Life was tough in the mountains of northeast Georgia during the Great Depression. And it was particularly hard for women, who had virtually no rights and no say in important matters, especially if they were unmarried. The rural mountain life also was tough for children, who were expected to work hard, always obey, not be heard, and waste no time on enjoyment or fun.
In Faye Gibbons’ excellent new young-adult novel, a hard, unforgiving brand of backwoods religion also holds sway in young Halley’s life. Her father, Jim Owenby, recently has died, and Halley, her mother Kate, and her young brother Robbie have been forced to move in with Kate’s mother and father. Halley’s grandfather, Pa Franklin, is a backwoods fundamentalist preacher who cuts no one any slack. He is quick to judge, criticize, preach, punish and condemn. In his eyes, the road to hell is very short and most people already are on it.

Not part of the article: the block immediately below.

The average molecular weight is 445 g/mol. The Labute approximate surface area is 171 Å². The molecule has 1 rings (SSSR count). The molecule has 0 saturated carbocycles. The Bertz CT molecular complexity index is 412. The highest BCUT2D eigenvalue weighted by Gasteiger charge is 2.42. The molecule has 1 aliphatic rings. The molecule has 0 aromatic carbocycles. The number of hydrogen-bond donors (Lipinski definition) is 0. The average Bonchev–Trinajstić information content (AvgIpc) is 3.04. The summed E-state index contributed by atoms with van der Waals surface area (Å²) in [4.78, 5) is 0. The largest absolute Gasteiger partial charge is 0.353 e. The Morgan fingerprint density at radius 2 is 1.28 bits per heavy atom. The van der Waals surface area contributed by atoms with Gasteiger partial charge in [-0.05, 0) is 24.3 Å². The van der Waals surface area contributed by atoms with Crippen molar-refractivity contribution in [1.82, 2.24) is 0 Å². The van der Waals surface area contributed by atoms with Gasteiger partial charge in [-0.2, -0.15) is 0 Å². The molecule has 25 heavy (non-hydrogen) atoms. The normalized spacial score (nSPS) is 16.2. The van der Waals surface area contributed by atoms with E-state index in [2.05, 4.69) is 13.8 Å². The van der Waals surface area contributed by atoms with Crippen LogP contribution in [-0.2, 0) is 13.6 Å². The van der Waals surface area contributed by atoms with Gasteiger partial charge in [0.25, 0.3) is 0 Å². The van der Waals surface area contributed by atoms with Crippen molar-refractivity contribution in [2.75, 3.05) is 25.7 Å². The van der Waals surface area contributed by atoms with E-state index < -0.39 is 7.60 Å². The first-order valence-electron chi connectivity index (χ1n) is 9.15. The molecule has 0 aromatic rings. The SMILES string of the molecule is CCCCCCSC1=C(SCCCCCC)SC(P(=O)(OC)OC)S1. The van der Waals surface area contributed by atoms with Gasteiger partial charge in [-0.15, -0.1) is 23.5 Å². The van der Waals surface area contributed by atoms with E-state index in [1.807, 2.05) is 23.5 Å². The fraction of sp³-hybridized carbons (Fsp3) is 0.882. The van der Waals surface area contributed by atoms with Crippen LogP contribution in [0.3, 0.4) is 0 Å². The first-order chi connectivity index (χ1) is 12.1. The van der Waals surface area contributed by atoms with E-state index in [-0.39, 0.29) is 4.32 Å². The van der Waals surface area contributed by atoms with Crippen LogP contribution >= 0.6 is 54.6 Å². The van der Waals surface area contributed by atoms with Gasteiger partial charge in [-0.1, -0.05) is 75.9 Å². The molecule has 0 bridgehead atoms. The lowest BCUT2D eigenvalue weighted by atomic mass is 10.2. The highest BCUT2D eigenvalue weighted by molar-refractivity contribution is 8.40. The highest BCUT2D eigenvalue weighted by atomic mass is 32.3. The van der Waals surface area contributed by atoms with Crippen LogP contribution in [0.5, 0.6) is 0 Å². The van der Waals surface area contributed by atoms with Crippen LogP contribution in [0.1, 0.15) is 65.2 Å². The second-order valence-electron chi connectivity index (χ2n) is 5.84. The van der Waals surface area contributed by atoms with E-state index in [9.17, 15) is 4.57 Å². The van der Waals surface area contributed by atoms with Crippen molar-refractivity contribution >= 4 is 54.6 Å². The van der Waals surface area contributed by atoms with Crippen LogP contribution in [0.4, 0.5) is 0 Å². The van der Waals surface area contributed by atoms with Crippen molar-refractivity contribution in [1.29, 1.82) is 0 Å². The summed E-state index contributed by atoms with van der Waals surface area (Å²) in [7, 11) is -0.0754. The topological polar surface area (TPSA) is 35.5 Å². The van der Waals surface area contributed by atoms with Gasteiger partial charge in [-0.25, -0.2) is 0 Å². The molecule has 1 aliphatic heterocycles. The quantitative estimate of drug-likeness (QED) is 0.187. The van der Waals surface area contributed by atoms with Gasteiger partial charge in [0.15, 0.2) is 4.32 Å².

Pa Franklin also takes, or tries to take, any money earned by his wife, his daughter and his granddaughter. And he even reads their mail and sometimes throws it away before they can see it. It is his way, he thinks, of protecting them from their own helplessness.
The author grew up in northern Georgia, in a large mountain family, and she has gotten to know many of the region’s people, mill towns, and other communities. Her central character, Halley Owenby, is fourteen and dreams mainly of getting an education and somehow gaining a level of control over her own life.
The actions and confrontations that unfold in this new book are gritty, intense and sometimes dark. Yet the combined powers of hope, love, honesty and stubborn effort finally shine through and light the way to brighter possibilities for Halley and those around her.
Faye Gibbons is a superb storyteller and writer, with a fine-tuned ear for regional speech, a sharp eye for detail, and an unhidden love for her characters–even the ones who make us shudder, cringe and tighten our fists in frustration at their repeated refusals to listen, think, and change.
— Si Dunn